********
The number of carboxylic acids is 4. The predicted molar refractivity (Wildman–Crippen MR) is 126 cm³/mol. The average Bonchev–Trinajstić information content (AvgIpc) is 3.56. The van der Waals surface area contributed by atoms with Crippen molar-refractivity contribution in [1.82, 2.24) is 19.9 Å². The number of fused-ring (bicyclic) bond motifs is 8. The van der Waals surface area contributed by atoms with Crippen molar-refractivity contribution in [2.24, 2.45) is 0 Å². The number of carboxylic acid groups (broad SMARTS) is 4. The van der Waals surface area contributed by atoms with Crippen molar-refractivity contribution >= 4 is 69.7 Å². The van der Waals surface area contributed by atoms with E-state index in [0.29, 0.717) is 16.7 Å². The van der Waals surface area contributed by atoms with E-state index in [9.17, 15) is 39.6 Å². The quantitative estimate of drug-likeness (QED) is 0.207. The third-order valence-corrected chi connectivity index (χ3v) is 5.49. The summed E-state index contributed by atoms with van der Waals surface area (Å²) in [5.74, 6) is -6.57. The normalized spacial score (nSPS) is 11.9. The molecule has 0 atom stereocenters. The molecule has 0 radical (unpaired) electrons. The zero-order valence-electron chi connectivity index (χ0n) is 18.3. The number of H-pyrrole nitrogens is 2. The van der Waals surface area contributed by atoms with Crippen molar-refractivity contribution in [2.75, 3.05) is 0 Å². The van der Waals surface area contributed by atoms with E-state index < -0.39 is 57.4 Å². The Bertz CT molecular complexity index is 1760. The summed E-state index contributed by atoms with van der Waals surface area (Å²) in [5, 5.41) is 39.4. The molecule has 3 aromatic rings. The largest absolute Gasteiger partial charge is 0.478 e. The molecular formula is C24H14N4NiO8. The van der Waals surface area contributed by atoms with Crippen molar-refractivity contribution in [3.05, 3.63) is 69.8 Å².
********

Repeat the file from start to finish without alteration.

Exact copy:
The number of carboxylic acids is 4. The predicted molar refractivity (Wildman–Crippen MR) is 126 cm³/mol. The average Bonchev–Trinajstić information content (AvgIpc) is 3.56. The van der Waals surface area contributed by atoms with Crippen molar-refractivity contribution in [1.82, 2.24) is 19.9 Å². The number of fused-ring (bicyclic) bond motifs is 8. The van der Waals surface area contributed by atoms with Crippen molar-refractivity contribution in [2.24, 2.45) is 0 Å². The number of carboxylic acid groups (broad SMARTS) is 4. The van der Waals surface area contributed by atoms with Crippen molar-refractivity contribution >= 4 is 69.7 Å². The van der Waals surface area contributed by atoms with E-state index in [0.29, 0.717) is 16.7 Å². The van der Waals surface area contributed by atoms with E-state index in [9.17, 15) is 39.6 Å². The quantitative estimate of drug-likeness (QED) is 0.207. The third-order valence-corrected chi connectivity index (χ3v) is 5.49. The summed E-state index contributed by atoms with van der Waals surface area (Å²) in [5.74, 6) is -6.57. The normalized spacial score (nSPS) is 11.9. The molecule has 0 atom stereocenters. The molecule has 0 radical (unpaired) electrons. The zero-order valence-electron chi connectivity index (χ0n) is 18.3. The number of H-pyrrole nitrogens is 2. The van der Waals surface area contributed by atoms with Crippen molar-refractivity contribution in [2.75, 3.05) is 0 Å². The van der Waals surface area contributed by atoms with E-state index < -0.39 is 57.4 Å². The Bertz CT molecular complexity index is 1760. The summed E-state index contributed by atoms with van der Waals surface area (Å²) in [5, 5.41) is 39.4. The molecule has 3 aromatic rings. The largest absolute Gasteiger partial charge is 0.478 e. The molecular formula is C24H14N4NiO8. The van der Waals surface area contributed by atoms with Crippen molar-refractivity contribution in [3.05, 3.63) is 69.8 Å².